Did I hear that correctly? Was it really the opening line for Season 4? Will it set the stage for whatever is to come?
Identity: New Don Draper, new firm, new players, new show
If Season 3 of AMC TV’s Emmy-award winning drama Mad Men was all about unveiling the secret life of its protagonist, Season 4 is about reinvention. In a larger sense, this is reinvention for all the players, the infancy of a new business, the turmoil of dramatically altered personal lives.
Deftly played by Jon Hamm, Don Draper is in the habit of pitching his ideas, not speaking about his life. Still reeling from losses – divorce, the devastation of revealing his true identity, missing his children, the comfort of the old firm – he’s anything but open during an interview with Advertising Age.
That turns out to be a mistake. A lost opportunity. Don is struggling with who he is, but as the face of the agency, either he pulls it together – or they all go down.
At the end of last season, cornered into disclosing his upbringing and identity switch, Don’s honesty resulted in disaster. Everything has changed. And Mad Men’s creators are taking a risk – drop-kicking the viewers straight into the chaos that is Don Draper’s life.
What could be more uncomfortable than tuning in your favorite show, and being tossed upside down by nothing you recognize except the occasional face? The office is different. A full year or more has passed, which we only piece together in the last seconds of the episode. The living spaces are different. New characters appear with no explanation and we’re not sure if we caught their names. And the relationships? What’s going on?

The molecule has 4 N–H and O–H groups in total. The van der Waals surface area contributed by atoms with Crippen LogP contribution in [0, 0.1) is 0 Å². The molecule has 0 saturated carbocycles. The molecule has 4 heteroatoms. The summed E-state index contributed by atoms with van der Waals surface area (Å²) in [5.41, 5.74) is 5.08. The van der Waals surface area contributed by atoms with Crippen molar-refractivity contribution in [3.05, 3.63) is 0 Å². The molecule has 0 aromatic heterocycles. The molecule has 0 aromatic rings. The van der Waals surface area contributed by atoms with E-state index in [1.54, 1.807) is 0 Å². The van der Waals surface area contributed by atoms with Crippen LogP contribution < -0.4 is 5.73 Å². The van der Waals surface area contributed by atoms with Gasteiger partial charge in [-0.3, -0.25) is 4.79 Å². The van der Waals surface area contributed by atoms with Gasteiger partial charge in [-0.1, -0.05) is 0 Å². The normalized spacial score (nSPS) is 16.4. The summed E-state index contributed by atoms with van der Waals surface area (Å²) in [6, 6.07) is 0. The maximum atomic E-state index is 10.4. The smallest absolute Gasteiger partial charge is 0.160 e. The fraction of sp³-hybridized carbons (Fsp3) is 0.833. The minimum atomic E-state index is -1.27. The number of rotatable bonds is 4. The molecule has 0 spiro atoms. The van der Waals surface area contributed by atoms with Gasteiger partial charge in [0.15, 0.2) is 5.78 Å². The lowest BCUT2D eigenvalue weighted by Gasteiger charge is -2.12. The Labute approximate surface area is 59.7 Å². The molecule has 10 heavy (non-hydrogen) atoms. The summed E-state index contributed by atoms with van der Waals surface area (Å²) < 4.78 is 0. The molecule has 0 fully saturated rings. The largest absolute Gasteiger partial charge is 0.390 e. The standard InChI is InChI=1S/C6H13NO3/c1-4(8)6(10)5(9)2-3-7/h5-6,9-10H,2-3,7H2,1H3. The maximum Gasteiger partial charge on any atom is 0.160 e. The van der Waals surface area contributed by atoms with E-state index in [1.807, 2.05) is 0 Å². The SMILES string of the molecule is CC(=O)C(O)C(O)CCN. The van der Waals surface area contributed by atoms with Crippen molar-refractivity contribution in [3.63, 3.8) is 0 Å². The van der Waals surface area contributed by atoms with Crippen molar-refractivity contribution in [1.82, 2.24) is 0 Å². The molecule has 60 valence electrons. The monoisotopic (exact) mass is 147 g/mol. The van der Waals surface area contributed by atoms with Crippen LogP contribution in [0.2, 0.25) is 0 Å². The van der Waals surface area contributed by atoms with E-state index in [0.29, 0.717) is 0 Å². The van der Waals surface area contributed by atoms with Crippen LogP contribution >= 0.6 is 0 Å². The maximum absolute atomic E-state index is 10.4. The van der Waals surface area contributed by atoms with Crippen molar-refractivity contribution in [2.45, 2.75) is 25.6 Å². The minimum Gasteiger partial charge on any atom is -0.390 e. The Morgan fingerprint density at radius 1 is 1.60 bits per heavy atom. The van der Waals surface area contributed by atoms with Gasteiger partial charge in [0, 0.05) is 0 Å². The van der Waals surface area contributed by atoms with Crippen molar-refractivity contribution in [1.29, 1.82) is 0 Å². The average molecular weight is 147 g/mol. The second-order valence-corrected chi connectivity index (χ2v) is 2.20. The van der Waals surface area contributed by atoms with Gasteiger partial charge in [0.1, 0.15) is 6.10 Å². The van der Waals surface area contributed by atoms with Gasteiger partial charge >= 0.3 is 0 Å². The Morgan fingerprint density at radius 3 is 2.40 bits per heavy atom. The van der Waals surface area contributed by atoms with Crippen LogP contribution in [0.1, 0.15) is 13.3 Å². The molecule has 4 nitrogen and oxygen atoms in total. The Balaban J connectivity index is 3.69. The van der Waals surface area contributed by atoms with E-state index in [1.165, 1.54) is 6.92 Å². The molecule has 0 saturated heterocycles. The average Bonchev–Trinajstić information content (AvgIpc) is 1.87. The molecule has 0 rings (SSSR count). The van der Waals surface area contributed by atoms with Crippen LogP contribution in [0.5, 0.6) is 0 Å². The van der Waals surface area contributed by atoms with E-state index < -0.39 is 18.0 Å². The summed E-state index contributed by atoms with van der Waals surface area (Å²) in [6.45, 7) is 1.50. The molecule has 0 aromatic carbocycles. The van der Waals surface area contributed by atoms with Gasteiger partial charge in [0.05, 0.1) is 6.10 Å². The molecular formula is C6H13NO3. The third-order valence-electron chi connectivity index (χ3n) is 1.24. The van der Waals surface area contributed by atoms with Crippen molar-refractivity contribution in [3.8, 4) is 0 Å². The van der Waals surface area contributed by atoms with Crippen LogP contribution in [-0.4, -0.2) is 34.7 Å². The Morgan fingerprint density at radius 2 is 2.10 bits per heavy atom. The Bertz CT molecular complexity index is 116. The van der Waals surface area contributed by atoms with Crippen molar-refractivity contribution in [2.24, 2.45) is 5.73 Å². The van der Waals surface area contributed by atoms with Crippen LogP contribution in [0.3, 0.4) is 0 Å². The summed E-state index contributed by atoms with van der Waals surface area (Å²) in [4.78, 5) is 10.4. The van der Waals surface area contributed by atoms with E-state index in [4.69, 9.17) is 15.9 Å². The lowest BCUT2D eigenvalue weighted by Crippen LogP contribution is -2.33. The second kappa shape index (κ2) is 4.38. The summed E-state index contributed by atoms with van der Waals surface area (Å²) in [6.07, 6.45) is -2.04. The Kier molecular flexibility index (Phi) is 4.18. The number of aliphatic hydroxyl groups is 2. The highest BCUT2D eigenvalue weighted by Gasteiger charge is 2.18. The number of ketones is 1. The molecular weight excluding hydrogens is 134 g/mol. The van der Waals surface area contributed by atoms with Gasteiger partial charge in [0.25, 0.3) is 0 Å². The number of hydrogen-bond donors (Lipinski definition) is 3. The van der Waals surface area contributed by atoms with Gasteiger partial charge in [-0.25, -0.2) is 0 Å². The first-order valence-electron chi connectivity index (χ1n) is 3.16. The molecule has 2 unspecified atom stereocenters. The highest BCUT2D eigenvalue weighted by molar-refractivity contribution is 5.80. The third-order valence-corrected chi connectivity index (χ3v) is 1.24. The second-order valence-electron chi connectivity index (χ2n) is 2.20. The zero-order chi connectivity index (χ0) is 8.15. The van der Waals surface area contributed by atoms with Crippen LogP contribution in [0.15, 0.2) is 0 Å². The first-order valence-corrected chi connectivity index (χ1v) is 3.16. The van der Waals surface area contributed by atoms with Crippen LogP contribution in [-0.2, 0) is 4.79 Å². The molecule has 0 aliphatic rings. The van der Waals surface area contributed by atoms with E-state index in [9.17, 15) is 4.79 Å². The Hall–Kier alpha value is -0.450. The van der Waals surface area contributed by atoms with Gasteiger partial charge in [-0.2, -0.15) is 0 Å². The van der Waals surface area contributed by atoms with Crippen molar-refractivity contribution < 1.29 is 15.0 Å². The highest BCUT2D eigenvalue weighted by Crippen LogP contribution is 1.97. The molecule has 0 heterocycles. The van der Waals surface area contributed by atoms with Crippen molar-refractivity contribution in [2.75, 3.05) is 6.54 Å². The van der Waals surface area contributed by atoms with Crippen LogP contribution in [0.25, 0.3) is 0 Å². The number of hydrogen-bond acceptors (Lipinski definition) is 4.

AMC TV – what have you done? The first half hour of the season premiere is confusing, disorienting, and daring.
About 40 minutes into the episode, Don walks into his old home to pick up his children. It is the day after Thanksgiving. We believe it’s 1965, based on how long Sterling Cooper Draper Pryce has been up and running.
Those few seconds of Don entering his home, greeted by a chilly Betty, offer familiar ground. We breathe a little easier. The situation is different, but we recognize something. We hate seeing Henry there, in Don’s home. We’re disgusted at Betty’s behavior – with Don – and with her children.
Yet he’s been cutting Betty slack. Is it guilt? Decency? Love of his kids?
Only at the end of the episode is he irritated enough to force her hand. “When are you moving out?” he asks Betty and Henry, who have been living in the house he shared with his wife. “You were supposed to be out a month ago. Either do as we agreed or I”m going to collect rent. ”
Disorient your viewers? Brave move.
Brave move. And brilliant. We’ve just experienced life through Don’s eyes. Nothing quite fits. We don’t understand the back stories, the relationships, the framework. Don is less effective at what he does best. At least, until the end of the episode when he throws clients out of his office and agrees to an interview with the Wall Street Journal.
We need Don the performer, Don the natural ad man, Don the storyteller. Don who must master the art of Public Relations. He knows it; he takes control and spins a tale. He’s making things happen again.
You can be comfortable and dead, or take a risk, and be successful.
Those were Don’s words to a new client who won’t listen to his ideas. Could Don have been speaking of himself? Of the new agency? Is this the show’s creators telling us they’re not afraid to take risks?